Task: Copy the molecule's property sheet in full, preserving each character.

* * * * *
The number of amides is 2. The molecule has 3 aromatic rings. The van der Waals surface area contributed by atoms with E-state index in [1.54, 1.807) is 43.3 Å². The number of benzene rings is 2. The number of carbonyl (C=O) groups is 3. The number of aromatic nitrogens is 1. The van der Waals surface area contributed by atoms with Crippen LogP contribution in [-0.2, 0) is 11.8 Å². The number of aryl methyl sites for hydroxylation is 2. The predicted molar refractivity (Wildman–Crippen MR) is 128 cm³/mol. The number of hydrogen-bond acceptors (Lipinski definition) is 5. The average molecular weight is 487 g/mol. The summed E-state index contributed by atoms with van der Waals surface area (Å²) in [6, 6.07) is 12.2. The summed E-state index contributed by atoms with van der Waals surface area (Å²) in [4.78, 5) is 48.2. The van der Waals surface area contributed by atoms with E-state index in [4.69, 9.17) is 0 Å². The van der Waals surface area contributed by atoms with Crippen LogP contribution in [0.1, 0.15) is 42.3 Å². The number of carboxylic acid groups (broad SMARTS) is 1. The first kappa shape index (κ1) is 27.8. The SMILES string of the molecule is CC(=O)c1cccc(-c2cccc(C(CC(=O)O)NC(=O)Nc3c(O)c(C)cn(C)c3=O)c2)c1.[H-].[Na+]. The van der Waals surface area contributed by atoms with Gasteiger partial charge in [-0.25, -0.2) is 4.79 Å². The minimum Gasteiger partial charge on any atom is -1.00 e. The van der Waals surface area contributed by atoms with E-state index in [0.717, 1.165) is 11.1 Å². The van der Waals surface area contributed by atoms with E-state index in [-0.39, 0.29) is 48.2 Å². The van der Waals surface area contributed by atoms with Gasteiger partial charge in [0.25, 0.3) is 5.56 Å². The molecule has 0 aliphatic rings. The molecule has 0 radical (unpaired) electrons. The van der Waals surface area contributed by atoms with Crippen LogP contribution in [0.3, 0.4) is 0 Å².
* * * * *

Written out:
The number of amides is 2. The molecule has 3 aromatic rings. The van der Waals surface area contributed by atoms with E-state index in [1.54, 1.807) is 43.3 Å². The number of benzene rings is 2. The number of carbonyl (C=O) groups is 3. The number of aromatic nitrogens is 1. The van der Waals surface area contributed by atoms with Crippen LogP contribution in [-0.2, 0) is 11.8 Å². The number of aryl methyl sites for hydroxylation is 2. The predicted molar refractivity (Wildman–Crippen MR) is 128 cm³/mol. The number of hydrogen-bond acceptors (Lipinski definition) is 5. The average molecular weight is 487 g/mol. The summed E-state index contributed by atoms with van der Waals surface area (Å²) in [6, 6.07) is 12.2. The summed E-state index contributed by atoms with van der Waals surface area (Å²) in [4.78, 5) is 48.2. The van der Waals surface area contributed by atoms with E-state index in [4.69, 9.17) is 0 Å². The van der Waals surface area contributed by atoms with Crippen LogP contribution in [0.1, 0.15) is 42.3 Å². The number of carboxylic acid groups (broad SMARTS) is 1. The first kappa shape index (κ1) is 27.8. The SMILES string of the molecule is CC(=O)c1cccc(-c2cccc(C(CC(=O)O)NC(=O)Nc3c(O)c(C)cn(C)c3=O)c2)c1.[H-].[Na+]. The van der Waals surface area contributed by atoms with Gasteiger partial charge in [-0.25, -0.2) is 4.79 Å². The minimum Gasteiger partial charge on any atom is -1.00 e. The van der Waals surface area contributed by atoms with E-state index in [0.717, 1.165) is 11.1 Å². The van der Waals surface area contributed by atoms with E-state index in [-0.39, 0.29) is 48.2 Å². The van der Waals surface area contributed by atoms with Gasteiger partial charge in [0.25, 0.3) is 5.56 Å². The molecule has 0 aliphatic rings. The molecule has 0 radical (unpaired) electrons. The van der Waals surface area contributed by atoms with Crippen LogP contribution in [0.3, 0.4) is 0 Å².